Attitudes about Childlessness in the United States: Age, Gender, and Other Correlates

Tanya Koropeckyj-Cox, University of Florida
Gretchen Luecking, University of Florida

Acceptance of childlessness among Americans has increased in recent decades. This paper uses data from the National Survey of Families and Households (1987-88 and 1992-94) to examine the correlates of negative, neutral, or positive attitudes about childlessness. Reported attitudes reflect the extent of agreement with the following questions: "it is better to have a child than to remain childless" (time 1) and "a man/woman can have a fulfilling life without children" (time 2). Bivariate results show more positive attitudes at time 2 and among those who are young, never married or cohabiting, childless, or adoptive parents, and those of higher socio-economic status. More negative attitudes are related to lower education, unemployment, lower childhood socio-economic status, or being Hispanic. Multinomial logistic regressions show strong differences and interactions by gender, age, racial-ethnic group, and parental status that remain after controlling for other factors, but partner status and childhood background are not significant.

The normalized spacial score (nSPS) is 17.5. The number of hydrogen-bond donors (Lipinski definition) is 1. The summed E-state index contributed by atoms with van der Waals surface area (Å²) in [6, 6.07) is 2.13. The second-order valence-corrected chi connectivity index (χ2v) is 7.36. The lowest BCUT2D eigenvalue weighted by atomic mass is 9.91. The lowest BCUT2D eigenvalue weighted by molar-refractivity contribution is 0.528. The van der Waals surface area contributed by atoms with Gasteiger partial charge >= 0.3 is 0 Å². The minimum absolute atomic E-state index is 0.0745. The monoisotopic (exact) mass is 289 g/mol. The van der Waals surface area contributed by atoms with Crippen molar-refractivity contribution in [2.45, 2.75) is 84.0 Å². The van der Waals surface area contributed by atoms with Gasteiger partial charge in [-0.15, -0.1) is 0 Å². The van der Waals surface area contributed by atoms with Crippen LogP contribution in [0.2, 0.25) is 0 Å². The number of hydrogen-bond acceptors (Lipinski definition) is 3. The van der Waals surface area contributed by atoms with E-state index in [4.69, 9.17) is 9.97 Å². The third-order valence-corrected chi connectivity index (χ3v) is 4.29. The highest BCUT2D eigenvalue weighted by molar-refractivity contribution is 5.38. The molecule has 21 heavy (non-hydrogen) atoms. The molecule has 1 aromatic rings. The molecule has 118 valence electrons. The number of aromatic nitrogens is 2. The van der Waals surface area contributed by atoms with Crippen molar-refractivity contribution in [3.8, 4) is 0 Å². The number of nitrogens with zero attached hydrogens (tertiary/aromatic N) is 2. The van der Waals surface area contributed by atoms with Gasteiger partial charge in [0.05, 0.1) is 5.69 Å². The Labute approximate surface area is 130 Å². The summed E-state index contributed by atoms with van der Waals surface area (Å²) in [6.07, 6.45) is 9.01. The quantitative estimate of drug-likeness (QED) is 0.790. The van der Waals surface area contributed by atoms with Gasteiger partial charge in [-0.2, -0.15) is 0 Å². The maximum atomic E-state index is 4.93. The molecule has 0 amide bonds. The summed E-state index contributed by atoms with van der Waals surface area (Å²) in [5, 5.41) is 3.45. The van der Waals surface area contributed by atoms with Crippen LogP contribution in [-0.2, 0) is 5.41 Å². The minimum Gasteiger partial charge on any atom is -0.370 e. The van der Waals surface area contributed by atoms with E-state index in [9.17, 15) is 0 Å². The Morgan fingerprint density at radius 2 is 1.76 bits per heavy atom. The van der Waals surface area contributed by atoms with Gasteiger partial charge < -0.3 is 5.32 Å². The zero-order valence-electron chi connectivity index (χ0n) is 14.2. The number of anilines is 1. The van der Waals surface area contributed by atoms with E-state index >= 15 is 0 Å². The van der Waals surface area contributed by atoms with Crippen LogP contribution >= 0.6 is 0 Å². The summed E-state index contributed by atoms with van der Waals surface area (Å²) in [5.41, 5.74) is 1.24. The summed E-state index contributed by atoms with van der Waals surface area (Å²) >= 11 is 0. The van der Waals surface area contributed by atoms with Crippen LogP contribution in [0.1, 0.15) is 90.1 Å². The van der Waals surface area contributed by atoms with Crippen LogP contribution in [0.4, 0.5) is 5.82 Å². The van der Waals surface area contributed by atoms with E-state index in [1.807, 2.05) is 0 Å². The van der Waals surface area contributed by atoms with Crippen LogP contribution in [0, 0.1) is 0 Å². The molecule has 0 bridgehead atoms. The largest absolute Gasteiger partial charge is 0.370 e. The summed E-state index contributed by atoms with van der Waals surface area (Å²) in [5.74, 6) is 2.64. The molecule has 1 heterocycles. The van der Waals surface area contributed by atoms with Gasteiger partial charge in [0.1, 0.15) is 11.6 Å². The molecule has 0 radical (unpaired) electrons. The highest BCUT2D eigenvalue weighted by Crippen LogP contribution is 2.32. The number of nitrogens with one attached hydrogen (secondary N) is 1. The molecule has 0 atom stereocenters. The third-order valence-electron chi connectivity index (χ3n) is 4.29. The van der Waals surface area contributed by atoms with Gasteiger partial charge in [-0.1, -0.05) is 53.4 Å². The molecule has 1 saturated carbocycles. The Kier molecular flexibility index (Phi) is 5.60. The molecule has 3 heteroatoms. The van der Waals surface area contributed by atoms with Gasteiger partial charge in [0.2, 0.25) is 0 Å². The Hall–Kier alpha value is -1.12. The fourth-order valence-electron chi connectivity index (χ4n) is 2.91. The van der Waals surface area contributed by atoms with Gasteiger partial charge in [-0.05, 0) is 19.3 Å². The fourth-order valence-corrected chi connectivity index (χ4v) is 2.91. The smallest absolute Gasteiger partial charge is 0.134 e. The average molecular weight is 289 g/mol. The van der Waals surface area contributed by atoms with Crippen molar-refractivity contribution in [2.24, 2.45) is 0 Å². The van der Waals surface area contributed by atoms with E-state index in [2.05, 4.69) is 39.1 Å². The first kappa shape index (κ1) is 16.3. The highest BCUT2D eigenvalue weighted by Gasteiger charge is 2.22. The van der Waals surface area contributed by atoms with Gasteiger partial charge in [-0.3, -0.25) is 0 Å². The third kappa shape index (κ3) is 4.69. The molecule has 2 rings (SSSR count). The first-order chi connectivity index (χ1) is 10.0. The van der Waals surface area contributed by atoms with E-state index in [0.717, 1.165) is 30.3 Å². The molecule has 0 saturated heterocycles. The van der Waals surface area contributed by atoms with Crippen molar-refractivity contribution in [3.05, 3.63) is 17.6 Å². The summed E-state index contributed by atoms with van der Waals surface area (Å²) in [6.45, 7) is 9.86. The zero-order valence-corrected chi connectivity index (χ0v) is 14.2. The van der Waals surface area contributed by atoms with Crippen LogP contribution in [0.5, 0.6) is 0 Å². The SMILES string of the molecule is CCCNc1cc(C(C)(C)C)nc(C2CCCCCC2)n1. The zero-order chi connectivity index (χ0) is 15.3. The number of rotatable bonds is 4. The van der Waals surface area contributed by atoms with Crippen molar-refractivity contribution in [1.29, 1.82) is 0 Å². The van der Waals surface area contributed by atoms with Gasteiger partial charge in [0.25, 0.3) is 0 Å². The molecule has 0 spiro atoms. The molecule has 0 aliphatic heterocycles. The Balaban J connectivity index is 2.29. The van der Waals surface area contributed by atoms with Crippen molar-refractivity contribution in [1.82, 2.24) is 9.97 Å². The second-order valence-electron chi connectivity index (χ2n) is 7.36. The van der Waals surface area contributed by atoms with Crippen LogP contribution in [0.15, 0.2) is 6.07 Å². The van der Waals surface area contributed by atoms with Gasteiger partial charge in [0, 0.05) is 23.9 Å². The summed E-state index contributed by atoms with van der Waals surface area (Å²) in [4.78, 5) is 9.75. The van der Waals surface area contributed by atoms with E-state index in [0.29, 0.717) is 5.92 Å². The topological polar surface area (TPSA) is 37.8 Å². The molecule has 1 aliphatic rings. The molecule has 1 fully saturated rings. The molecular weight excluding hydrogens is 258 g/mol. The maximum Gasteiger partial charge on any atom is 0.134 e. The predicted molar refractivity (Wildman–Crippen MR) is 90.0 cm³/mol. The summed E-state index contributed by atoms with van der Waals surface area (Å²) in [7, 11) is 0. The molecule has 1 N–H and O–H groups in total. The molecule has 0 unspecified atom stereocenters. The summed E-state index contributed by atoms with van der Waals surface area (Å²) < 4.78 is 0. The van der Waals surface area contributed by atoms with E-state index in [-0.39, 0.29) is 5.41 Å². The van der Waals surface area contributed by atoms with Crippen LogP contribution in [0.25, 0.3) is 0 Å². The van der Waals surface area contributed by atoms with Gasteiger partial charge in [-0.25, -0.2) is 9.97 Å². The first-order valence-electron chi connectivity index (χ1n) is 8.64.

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Presented in Session 24: Attitudes and Expectations about Childbearing and Childrearing